[0064] At 214, the affiliate program module is shown. According to various embodiments, the affiliate program module may be used to allow third party software or services to interact with the proposal system. For example, a company may wish to generate or receive RFPs and/or proposals in a specialized format or with specialized branding. In this case, an affiliate program or service may be employed to facilitate the production of the RFPs and/or proposals. As another example, a third party system may be used to distribute or promote an RFP, such as on an external social network.

[0065] According to various embodiments, the affiliate program module 214 may communicate with the rest of the system in various ways. In particular embodiments, the affiliate program module 214 may include a communication interface or API. In this case, the third party software or services may be located on remote systems and communicate with the proposal system via a network. Alternately, some or all of the third party software or services may be located on computing devices associated with the proposal system 200. In this case, the affiliate program module 214 may include one or more computing devices, such as application servers, under the control of the entity providing the proposal system.

[0066] FIG. 3 shows a system 300 that may be used in accordance with techniques and mechanisms described herein. According to various embodiments, the system 300 may be used to create and respond to RFPs in the employment context. That is, the system 300 may facilitate the creation of requests for and responses to proposals to fulfill an employment need for a company.

[0067] The system 300 includes an applicant service provider (also referred to herein as a proposal service) 302 and a marketplace 304. The applicant service provider 302 includes modules operable to provide services to job applicants, such as a proposal creation wizard 312 and a storage system 314 such as a database. The marketplace 304 includes modules operable to provide services to companies, such as a human resources workbench module 318, an RFP creation wizard module 320, and a communication module 322. A proposal analysis module 316 may facilitate the transmission of information between the applicant service provider 302 and the marketplace 304. Various users, such as the job candidates 306 and 308 and the human resources manager 310 may interact with the system 300.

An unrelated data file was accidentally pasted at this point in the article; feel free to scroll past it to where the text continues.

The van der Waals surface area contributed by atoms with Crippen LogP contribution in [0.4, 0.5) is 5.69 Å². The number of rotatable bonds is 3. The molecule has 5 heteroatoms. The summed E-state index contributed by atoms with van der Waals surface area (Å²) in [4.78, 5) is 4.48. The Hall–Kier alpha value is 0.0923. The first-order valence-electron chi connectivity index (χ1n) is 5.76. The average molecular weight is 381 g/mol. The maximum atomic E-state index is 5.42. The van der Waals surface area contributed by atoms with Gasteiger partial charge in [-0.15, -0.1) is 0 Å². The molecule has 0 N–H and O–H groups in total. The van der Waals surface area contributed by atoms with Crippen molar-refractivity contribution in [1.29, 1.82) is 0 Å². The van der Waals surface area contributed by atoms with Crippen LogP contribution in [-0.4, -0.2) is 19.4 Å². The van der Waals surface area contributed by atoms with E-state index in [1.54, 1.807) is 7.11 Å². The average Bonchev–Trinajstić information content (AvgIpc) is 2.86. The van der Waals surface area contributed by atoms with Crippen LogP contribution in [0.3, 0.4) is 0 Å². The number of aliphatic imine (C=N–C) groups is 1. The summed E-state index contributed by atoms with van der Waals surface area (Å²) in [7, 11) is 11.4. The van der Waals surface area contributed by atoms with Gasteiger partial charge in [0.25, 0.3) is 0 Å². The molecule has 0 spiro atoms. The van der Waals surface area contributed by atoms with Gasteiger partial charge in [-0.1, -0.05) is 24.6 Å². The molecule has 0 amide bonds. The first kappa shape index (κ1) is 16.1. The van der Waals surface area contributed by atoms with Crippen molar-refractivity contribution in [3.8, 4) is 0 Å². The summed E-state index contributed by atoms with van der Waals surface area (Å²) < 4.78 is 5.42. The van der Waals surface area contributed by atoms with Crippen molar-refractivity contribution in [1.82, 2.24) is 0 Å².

[0068] According to various embodiments, the marketplace 304 may allow users such as HR managers to create RFPs, to send RFPs to users, and to review proposals generated in response to RFPs. At 310, a human resources manager is shown interacting with the marketplace 304. The human resources manager may create an RFP via the RFP creation wizard 320. The RFP creation wizard 320 may be substantially similar to the RFP generation module 204 discussed with respect to FIG. 2.

[0069] According to various embodiments, when an RFP is created via the RFP creation wizard 320, one or more users may be invited to respond to the RFP via the communications module 322. The communications module 322 may facilitate the transmission of the RFP via various communications mediums. For instance, an invitation to respond to an RFP may be transmitted via email, instant message, text message, or communication via a social network such as LinkedIn, Twitter, or Facebook. As another example, an invitation to respond to an RFP or job posting may be posted to the company's or hiring manager's associated social network activity feed such as, but not limited to, a LinkedIn page, a Facebook page, or a Twitter account.